Carvana’s money-losing vending machine is eating investors’ cash
Online car retailer Carvana (NYSE:CVNA) — a.k.a. the “vending machine for cars” — is in the hot seat. During COVID, it more than tripled to as high as $370 per share and was widely pushed by finfluencers.
Last Friday, Carvana reported earnings that were way short of expectations — sending its stock tanking nearly 50% since. It’s now down 98% from its peak.
It was a really ugly quarter
Nearly all metrics declined and missed expectations:
- Carvana lost $508M in Q3 — $1.6B in the last 12 months.
- Cars sold fell 8% from the same quarter last year.
- Gross profit per car sold fell by $1,100 to $3,500.
This led Adam Jonas, a Morgan Stanley analyst, to pull his $68 price target and say the stock could fall to $1. Social blew up on Jonas — who had some pretty wild price targets on Carvana.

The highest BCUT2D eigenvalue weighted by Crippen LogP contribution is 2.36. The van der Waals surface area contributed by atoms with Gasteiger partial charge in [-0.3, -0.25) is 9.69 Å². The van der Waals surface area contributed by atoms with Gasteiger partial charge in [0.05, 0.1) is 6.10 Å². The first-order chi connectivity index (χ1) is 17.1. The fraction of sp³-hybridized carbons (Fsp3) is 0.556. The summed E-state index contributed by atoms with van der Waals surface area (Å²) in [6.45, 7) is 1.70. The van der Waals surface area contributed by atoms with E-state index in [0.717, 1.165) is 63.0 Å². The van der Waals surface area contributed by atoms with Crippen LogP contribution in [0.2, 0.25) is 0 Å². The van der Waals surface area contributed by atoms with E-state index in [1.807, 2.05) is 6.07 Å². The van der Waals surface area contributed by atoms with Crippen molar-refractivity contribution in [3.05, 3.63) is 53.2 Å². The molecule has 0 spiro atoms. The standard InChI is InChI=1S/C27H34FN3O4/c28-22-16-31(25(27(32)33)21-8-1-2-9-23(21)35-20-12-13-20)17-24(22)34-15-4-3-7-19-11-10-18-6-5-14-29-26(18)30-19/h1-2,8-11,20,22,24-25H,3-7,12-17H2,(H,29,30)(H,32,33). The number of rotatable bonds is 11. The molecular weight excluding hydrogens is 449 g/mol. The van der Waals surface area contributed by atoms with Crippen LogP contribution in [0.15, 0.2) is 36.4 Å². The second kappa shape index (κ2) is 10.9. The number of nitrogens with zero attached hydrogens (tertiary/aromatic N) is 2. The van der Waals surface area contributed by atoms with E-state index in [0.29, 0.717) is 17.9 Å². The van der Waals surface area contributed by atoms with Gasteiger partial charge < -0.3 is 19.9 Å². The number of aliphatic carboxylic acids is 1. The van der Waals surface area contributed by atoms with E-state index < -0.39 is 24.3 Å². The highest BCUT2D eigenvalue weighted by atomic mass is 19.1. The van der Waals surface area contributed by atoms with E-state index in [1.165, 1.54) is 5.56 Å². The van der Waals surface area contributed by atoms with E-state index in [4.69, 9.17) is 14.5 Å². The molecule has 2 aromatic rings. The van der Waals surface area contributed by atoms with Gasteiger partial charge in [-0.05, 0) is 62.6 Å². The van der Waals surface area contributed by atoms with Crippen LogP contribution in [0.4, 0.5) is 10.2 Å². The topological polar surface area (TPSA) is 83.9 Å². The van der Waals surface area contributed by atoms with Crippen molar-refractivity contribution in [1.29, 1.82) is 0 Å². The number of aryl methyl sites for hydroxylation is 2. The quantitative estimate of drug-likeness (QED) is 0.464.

The Average Joe: “Analyst price targets are like horoscopes. They’re everywhere but rarely are they ever accurate.”
It’s been a challenging year for the auto market. Used car prices are falling — expected to be down 14% this year compared to last.
Rising rates are making car purchases less affordable. Fears of a recession are also slowing car purchases.
Carvana has up to $4B in liquidity (cash + ability to borrow) — so they aren’t at immediate risk of bankruptcy.
Investors: No path to profitability in sight
Carvana sold 400,000 cars in 2021 — double from 2019. But even at its peak, the company was barely profitable.
- Online car sales are operationally challenging, and Carvana relied on large sales and marketing budgets to attract customers.
- They have ~20 inspection and reconditioning centers, and picking up and delivering vehicles can be expensive.
But some believers are still hopeful. According to a rival car exec, if Carvana “can stay solvent [able to pay debt] for next year, Carvana will be the future of car buying” (FT). As for now, dealerships are still the most profitable way to go.